After outlawing music, the Taliban bring a folk artist outside his home and shoot him.

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After outlawing music, the Taliban bring a folk artist outside his home and shoot him.

According to reports, the Taliban pulled a folk artist outside his home and shot him dead after enforcing new laws across Afghanistan, including a ban on music.

Fawad Andarabi was a well-known folk musician in the Andarab village in Kishnabad. However, following the Taliban’s control of the war-torn country, the artist was allegedly killed after being taken from his home.

“Fawad Andarabi, a local artist, was pulled out of his home yesterday and slain by the Taliban in Kishnabad area of Andarab,” said Sami Mahdi, a lecturer at Kabul University.

“In the valley, he was a well-known folk singer.

“The incidence was corroborated by his son.”

Jawad Andarabi, his son, said it was the first time the Taliban had visited their home.

Taliban officers raided his house, searched everything, and even drank tea with him.

“He was innocent, a musician who only wanted to amuse people,” his son claimed, adding that his father was shot in the head on their farm.

“On the farm, they shot him in the head.”

Mr. Andarabi reportedly sang traditional songs about his birthplace, his people, and Afghanistan as a nation while playing the ghichak, a bowed lute.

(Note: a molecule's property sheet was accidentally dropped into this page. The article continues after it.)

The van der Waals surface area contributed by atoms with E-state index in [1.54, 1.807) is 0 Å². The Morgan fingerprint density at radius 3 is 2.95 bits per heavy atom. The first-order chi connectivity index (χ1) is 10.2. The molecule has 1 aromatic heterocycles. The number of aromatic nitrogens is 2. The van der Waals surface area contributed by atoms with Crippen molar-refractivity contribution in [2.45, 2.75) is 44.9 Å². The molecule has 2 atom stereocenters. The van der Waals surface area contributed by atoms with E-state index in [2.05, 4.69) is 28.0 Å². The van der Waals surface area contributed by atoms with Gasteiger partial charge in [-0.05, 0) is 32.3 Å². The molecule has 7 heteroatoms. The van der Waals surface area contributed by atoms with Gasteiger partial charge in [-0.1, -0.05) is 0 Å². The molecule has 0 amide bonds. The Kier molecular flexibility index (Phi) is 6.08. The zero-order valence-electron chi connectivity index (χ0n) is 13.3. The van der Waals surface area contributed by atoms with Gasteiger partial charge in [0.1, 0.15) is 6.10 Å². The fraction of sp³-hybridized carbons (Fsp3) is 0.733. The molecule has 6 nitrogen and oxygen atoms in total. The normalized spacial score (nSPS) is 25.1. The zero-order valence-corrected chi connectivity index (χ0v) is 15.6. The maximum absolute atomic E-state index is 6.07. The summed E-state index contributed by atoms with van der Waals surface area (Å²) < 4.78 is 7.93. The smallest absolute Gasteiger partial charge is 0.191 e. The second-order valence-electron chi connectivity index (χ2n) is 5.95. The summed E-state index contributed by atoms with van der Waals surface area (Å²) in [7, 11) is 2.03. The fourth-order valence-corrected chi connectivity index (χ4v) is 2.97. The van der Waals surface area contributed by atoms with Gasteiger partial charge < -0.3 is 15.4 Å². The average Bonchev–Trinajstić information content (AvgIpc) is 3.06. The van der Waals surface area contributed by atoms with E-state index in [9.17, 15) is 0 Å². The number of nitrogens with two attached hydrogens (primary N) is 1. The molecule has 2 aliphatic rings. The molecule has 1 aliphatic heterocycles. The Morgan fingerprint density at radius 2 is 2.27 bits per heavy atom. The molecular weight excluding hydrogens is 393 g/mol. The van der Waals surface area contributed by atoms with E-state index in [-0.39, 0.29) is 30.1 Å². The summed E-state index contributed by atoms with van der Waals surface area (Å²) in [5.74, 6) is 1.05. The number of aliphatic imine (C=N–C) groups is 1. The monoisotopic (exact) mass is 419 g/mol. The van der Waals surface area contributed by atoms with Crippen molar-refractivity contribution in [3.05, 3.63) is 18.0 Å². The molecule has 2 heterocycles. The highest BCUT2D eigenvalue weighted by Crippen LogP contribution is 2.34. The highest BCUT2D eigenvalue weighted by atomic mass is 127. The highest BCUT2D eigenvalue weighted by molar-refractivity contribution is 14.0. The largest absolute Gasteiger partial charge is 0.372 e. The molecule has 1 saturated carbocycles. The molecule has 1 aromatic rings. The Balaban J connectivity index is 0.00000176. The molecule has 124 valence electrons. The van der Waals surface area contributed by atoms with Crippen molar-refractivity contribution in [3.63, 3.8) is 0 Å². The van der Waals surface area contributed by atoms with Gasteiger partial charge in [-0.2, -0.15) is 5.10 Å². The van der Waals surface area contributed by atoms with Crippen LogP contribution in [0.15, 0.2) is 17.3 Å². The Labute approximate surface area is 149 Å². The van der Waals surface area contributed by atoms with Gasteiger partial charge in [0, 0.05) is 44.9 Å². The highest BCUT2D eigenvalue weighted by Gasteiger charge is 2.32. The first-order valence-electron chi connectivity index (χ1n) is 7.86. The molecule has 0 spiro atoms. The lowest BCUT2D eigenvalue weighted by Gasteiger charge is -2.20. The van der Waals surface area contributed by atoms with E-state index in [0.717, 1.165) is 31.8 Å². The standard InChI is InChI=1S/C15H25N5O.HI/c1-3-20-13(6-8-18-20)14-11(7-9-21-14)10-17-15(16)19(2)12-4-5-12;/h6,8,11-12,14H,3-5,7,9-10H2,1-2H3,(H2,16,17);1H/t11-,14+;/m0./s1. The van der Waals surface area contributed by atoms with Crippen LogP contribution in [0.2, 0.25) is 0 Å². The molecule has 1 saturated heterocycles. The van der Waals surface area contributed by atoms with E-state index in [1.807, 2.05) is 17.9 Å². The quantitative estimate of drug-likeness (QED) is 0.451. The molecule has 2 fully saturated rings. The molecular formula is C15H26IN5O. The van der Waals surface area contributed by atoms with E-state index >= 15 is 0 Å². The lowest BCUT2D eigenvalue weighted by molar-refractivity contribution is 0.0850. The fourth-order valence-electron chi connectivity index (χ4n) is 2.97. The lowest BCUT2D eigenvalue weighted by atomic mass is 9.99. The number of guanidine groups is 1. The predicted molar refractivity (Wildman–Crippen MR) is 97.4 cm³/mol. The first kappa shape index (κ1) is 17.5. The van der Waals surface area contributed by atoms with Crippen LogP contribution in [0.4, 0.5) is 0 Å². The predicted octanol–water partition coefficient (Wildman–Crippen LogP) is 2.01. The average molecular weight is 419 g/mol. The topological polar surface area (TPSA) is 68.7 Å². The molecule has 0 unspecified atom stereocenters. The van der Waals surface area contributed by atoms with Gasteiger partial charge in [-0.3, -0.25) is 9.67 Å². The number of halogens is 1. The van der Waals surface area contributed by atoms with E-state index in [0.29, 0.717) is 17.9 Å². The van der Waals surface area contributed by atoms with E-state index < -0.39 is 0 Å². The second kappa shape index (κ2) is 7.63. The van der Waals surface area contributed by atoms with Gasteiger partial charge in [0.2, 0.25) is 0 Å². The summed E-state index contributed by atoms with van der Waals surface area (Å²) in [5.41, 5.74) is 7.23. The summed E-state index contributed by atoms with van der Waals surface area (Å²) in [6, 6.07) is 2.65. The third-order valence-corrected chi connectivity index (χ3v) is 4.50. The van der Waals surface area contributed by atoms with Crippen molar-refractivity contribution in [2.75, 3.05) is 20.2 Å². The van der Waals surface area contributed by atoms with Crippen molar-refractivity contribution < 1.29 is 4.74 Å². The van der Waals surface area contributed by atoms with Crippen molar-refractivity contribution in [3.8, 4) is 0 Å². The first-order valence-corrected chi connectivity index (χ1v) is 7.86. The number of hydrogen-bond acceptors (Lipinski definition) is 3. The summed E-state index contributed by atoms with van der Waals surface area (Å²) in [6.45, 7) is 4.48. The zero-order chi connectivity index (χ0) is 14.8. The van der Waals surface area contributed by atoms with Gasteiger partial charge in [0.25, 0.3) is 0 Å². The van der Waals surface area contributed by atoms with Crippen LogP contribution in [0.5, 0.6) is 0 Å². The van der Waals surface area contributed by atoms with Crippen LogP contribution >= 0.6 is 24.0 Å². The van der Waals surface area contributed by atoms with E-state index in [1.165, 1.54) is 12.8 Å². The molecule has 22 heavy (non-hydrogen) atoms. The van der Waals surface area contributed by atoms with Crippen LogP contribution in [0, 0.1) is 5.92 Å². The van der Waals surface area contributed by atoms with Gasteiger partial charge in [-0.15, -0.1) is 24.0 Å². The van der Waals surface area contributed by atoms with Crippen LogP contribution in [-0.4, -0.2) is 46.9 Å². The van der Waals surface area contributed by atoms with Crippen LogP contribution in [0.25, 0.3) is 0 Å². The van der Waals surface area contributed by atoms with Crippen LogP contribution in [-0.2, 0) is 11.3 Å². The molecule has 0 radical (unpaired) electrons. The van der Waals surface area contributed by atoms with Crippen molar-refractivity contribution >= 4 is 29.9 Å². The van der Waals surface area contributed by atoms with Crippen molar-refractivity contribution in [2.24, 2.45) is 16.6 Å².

Amnesty International Secretary-General Agnes Callamard condemned the musician’s suspected murder.

“There is overwhelming evidence that the Taliban of 2021 will be the same bigoted, brutal, and authoritarian Taliban of 2001,” she stated.

“It’s been twenty years.

“On that front, nothing has changed.”

This comes after Taliban spokesman Zabihullah Mujahid stated that music will not be permitted in public spaces.

“Music is forbidden in Islam, but instead of pushing individuals, we hope to persuade them not to do such things,” he stated.

Dr Ahmad Sarmast, the founder and director of the Afghanistan National Institute of Music, told the BBC, “The students are all afraid and concerned.”

“They are well aware that if they return to school, they may face consequences or punishment for what they have done.”

Women are also apparently barred from participating in TV and radio broadcasts under Taliban guidelines.

When terrorist organizations dominated Afghanistan in the 1990s, women and girls were subjected to horrific oppression, including public executions.

Taliban leaders are said to see unmarried – or widowed – women and girls aged 12 to 45 as war booty to be distributed among their troops.

Taliban authorities have denied imposing sexual slavery while claiming to be doing so. “Brinkwire News in Condensed Form.”

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